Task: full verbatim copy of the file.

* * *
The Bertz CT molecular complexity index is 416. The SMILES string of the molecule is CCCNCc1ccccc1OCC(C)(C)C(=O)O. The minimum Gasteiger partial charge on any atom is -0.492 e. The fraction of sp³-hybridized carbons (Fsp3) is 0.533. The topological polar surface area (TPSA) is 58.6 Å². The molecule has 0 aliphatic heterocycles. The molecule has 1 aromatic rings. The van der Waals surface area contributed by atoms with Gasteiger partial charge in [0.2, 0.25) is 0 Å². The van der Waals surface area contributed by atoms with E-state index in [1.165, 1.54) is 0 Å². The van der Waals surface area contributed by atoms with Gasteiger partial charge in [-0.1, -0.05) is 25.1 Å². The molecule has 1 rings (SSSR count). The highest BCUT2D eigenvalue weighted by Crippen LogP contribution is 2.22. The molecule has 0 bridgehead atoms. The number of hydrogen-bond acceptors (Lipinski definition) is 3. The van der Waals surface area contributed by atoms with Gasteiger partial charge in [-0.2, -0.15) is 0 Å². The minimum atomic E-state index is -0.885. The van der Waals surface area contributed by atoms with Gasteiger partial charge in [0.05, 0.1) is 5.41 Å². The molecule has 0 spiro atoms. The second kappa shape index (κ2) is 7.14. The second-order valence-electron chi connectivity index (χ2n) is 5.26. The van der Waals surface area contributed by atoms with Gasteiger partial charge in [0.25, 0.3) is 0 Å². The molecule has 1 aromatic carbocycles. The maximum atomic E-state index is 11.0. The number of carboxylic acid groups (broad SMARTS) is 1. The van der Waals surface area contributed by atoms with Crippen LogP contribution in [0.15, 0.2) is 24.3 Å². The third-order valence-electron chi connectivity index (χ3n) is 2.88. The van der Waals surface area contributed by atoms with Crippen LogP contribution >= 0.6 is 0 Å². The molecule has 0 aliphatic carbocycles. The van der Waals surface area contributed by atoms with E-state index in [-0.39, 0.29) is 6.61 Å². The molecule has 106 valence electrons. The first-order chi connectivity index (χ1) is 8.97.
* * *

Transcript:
The Bertz CT molecular complexity index is 416. The SMILES string of the molecule is CCCNCc1ccccc1OCC(C)(C)C(=O)O. The minimum Gasteiger partial charge on any atom is -0.492 e. The fraction of sp³-hybridized carbons (Fsp3) is 0.533. The topological polar surface area (TPSA) is 58.6 Å². The molecule has 0 aliphatic heterocycles. The molecule has 1 aromatic rings. The van der Waals surface area contributed by atoms with Gasteiger partial charge in [0.2, 0.25) is 0 Å². The van der Waals surface area contributed by atoms with E-state index in [1.165, 1.54) is 0 Å². The van der Waals surface area contributed by atoms with Gasteiger partial charge in [-0.1, -0.05) is 25.1 Å². The molecule has 1 rings (SSSR count). The highest BCUT2D eigenvalue weighted by Crippen LogP contribution is 2.22. The molecule has 0 bridgehead atoms. The number of hydrogen-bond acceptors (Lipinski definition) is 3. The van der Waals surface area contributed by atoms with Gasteiger partial charge in [-0.2, -0.15) is 0 Å². The minimum atomic E-state index is -0.885. The van der Waals surface area contributed by atoms with Gasteiger partial charge in [0.05, 0.1) is 5.41 Å². The molecule has 0 spiro atoms. The second kappa shape index (κ2) is 7.14. The second-order valence-electron chi connectivity index (χ2n) is 5.26. The van der Waals surface area contributed by atoms with Gasteiger partial charge in [0.25, 0.3) is 0 Å². The molecule has 1 aromatic carbocycles. The maximum atomic E-state index is 11.0. The number of carboxylic acid groups (broad SMARTS) is 1. The van der Waals surface area contributed by atoms with Crippen LogP contribution in [0.15, 0.2) is 24.3 Å². The third-order valence-electron chi connectivity index (χ3n) is 2.88. The van der Waals surface area contributed by atoms with Crippen LogP contribution >= 0.6 is 0 Å². The molecule has 0 aliphatic carbocycles. The van der Waals surface area contributed by atoms with E-state index in [-0.39, 0.29) is 6.61 Å². The molecule has 106 valence electrons. The first-order chi connectivity index (χ1) is 8.97.